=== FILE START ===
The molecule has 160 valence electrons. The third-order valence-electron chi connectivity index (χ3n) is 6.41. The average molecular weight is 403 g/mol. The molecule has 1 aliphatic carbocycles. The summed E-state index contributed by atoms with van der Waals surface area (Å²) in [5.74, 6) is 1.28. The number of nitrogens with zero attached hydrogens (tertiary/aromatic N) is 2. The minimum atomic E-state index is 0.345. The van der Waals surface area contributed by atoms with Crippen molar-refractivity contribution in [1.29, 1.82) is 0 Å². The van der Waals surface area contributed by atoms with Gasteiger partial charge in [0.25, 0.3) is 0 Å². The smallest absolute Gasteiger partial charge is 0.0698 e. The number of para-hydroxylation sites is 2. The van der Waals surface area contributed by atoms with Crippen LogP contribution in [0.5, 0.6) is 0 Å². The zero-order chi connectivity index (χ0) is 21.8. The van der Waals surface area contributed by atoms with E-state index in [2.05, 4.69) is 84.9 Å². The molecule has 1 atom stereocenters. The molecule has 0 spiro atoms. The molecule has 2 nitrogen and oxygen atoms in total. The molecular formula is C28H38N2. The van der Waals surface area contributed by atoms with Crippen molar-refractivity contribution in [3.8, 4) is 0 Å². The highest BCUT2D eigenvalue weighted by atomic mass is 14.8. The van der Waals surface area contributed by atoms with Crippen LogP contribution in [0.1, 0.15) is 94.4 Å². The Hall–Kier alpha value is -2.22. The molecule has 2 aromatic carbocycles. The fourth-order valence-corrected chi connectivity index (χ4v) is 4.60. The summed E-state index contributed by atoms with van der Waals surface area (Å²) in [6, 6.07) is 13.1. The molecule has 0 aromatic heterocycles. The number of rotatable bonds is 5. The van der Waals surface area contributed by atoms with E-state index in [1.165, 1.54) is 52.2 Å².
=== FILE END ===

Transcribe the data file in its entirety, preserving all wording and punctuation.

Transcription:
The molecule has 160 valence electrons. The third-order valence-electron chi connectivity index (χ3n) is 6.41. The average molecular weight is 403 g/mol. The molecule has 1 aliphatic carbocycles. The summed E-state index contributed by atoms with van der Waals surface area (Å²) in [5.74, 6) is 1.28. The number of nitrogens with zero attached hydrogens (tertiary/aromatic N) is 2. The minimum atomic E-state index is 0.345. The van der Waals surface area contributed by atoms with Crippen molar-refractivity contribution in [1.29, 1.82) is 0 Å². The van der Waals surface area contributed by atoms with Gasteiger partial charge in [0.25, 0.3) is 0 Å². The smallest absolute Gasteiger partial charge is 0.0698 e. The number of para-hydroxylation sites is 2. The van der Waals surface area contributed by atoms with Crippen LogP contribution in [0.5, 0.6) is 0 Å². The zero-order chi connectivity index (χ0) is 21.8. The van der Waals surface area contributed by atoms with E-state index in [2.05, 4.69) is 84.9 Å². The molecule has 1 atom stereocenters. The molecule has 0 spiro atoms. The molecule has 2 nitrogen and oxygen atoms in total. The molecular formula is C28H38N2. The van der Waals surface area contributed by atoms with Crippen molar-refractivity contribution in [3.8, 4) is 0 Å². The highest BCUT2D eigenvalue weighted by atomic mass is 14.8. The van der Waals surface area contributed by atoms with Crippen LogP contribution in [0.1, 0.15) is 94.4 Å². The Hall–Kier alpha value is -2.22. The molecule has 2 aromatic carbocycles. The fourth-order valence-corrected chi connectivity index (χ4v) is 4.60. The summed E-state index contributed by atoms with van der Waals surface area (Å²) in [6, 6.07) is 13.1. The molecule has 0 aromatic heterocycles. The number of rotatable bonds is 5. The van der Waals surface area contributed by atoms with E-state index in [1.165, 1.54) is 52.2 Å².